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As this cure was performed hard by the city gate, which, antiently, in those countries, was the place of public resort, the youth must have been raised from the dead in presence of many witnesses, particularly the multitude which came with Jesus, the people who accompanied the corpse, and all who, on business, happened to be, at that instant, in the gate. Wherefore, being so publicly publicly performed, this great miracle became, also, a noble confirmation of our Lord's mission. And there came a fear upon all: and they glorified God, saying, that a great prophet is risen up among us; and that God hath visited his people. As this is the expression which Zacharias, the father of the Baptist, applied to the coming of the Messiah, we have reason to suppose the meaning of the inhabitants of Nain to be, that God had visited his people, by raising up, amongst them, the great prophet promised to Moses in the law. This miracle appears to have been so conspicuous, that the fame of it spread through all the neighbouring country, and tended greatly to establish the reputation of Jesus.
We have already noticed the call of Matthew, and given some slight view of his character, in the enumeration of the twelve apostles. We have now to observe, that this converted publican took an early opportunity to make a splendid entertainment for his Master, who did not refuse to partake of it. On this occasion, he invited as many of his brother publicans as he could, hoping that Christ's conversation might bring them to repent. In this feast, therefore, Matthew shewed both gratitude and charity; gratitude to Christ, who had now called him; and charity to his acquaintance, in labouring to bring about their conversion. This was quite different to the conduct of the Pharisees, who had such an high idea of their own purity, as to refuse to cat with any other Jews, even though both of them might be subject to a legal defilement Therefore, such of them as dwelt in Capernaum, and knew both Tatthew's occupation, and the character of his guests, were highly offended that Jesus, who pretended to be a prophet, should have deigned to go into the company of such; so offended, that they could not forbear condemning his conduct openly, by asking his disciples, with an air of insolence, in the hearing of the whole company, why he sat with publicans aud The Pharisees, indeed, had not directed their discourse to Jesus; but, having spoken so loud as to let all the guests hear their censure, he could not avoid meekly putting them in mind, that it is sick people only who have need of a physician; to intimate, that since the Pharisees thought themselves righteous persons, they had no need of his company; whereas, the publicans, whom they called sinners, being sick, had the best title to it. And that, as nobody ever blamed a physician for going into the company of the patients whose cure he had undertaken, so they could not blame him for conversing with sinners, since he did it, not as their companion, but as their physician, and, therefore, with a view to reclaim them. But go ye and learn what that meaneth, I will have mercy and not sacrifice; as if he had said, in bringing sinners to repentance, I certainly please God; because it is the highest exercise of benevolence, a virtue which he has expressly declared to be more acceptable to him than sacrifice, the greatest of the ceremonial duties so unreasonably magnified by the men of your sect, who observe them, on many occasions, at the expence of charity. For I am not come to call the righteous, but sinners to repentance. I am not come to convert those who are already converted, or to preach repentance unto those who have already repented unto life; but to enlarge the borders of the kingdom of God, by inviting those to embrace his blessed salvation, who were, before that, practising every abomination.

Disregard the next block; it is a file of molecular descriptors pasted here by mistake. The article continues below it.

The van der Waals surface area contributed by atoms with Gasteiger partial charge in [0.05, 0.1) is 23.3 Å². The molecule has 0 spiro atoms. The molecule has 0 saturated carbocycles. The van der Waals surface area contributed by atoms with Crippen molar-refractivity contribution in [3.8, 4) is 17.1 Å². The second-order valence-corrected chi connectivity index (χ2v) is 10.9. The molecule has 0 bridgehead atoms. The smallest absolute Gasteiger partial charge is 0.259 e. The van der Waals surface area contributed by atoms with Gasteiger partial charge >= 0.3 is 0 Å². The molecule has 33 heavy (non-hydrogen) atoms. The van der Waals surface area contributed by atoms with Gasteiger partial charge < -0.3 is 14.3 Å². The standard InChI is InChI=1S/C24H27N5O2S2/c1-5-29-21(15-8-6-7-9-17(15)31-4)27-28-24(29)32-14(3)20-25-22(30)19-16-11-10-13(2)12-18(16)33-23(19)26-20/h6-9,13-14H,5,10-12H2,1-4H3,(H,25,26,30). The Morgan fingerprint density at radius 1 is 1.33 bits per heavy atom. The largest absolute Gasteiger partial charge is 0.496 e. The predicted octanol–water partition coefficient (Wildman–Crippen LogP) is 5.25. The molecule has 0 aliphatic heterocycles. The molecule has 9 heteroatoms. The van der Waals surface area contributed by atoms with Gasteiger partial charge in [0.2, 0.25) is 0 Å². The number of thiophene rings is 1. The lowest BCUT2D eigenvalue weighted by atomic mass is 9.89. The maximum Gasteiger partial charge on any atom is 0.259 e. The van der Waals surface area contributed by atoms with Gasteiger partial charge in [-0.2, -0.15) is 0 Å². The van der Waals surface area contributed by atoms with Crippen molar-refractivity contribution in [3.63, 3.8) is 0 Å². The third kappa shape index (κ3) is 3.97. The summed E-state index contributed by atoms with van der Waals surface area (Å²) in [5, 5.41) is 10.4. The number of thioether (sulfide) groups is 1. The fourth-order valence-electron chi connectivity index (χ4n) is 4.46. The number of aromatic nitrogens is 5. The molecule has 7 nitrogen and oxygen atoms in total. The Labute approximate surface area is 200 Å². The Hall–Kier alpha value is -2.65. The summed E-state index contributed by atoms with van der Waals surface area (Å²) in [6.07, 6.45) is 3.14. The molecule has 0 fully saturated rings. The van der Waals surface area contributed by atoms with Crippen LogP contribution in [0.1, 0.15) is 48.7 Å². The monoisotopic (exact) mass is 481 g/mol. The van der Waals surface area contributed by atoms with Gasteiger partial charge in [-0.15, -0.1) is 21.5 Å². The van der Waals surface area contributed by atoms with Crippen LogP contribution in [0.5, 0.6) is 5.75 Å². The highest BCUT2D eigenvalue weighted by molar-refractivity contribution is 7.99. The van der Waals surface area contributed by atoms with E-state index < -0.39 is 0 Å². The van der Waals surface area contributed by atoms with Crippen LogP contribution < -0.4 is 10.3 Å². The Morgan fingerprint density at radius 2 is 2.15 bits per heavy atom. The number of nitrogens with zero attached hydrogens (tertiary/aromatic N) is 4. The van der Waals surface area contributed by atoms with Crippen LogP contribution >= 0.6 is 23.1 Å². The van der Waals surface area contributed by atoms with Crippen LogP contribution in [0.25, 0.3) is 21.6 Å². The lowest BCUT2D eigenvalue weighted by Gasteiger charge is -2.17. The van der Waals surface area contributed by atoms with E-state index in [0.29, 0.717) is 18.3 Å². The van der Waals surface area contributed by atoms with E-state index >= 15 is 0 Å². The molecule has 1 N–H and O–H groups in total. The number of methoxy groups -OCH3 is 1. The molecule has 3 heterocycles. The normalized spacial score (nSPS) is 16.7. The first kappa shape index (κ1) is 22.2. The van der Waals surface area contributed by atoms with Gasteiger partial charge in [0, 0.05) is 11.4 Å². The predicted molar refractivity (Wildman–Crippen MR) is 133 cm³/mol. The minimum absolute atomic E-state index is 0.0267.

While Jesus was in Levi's house, some of John Baptist's followers came and asked him why his disciples wholly neglected to fast; a duty which they and the Pharisees frequently performed. [Mat. ix. 14.] Then came to him the disciples of John, (Mark,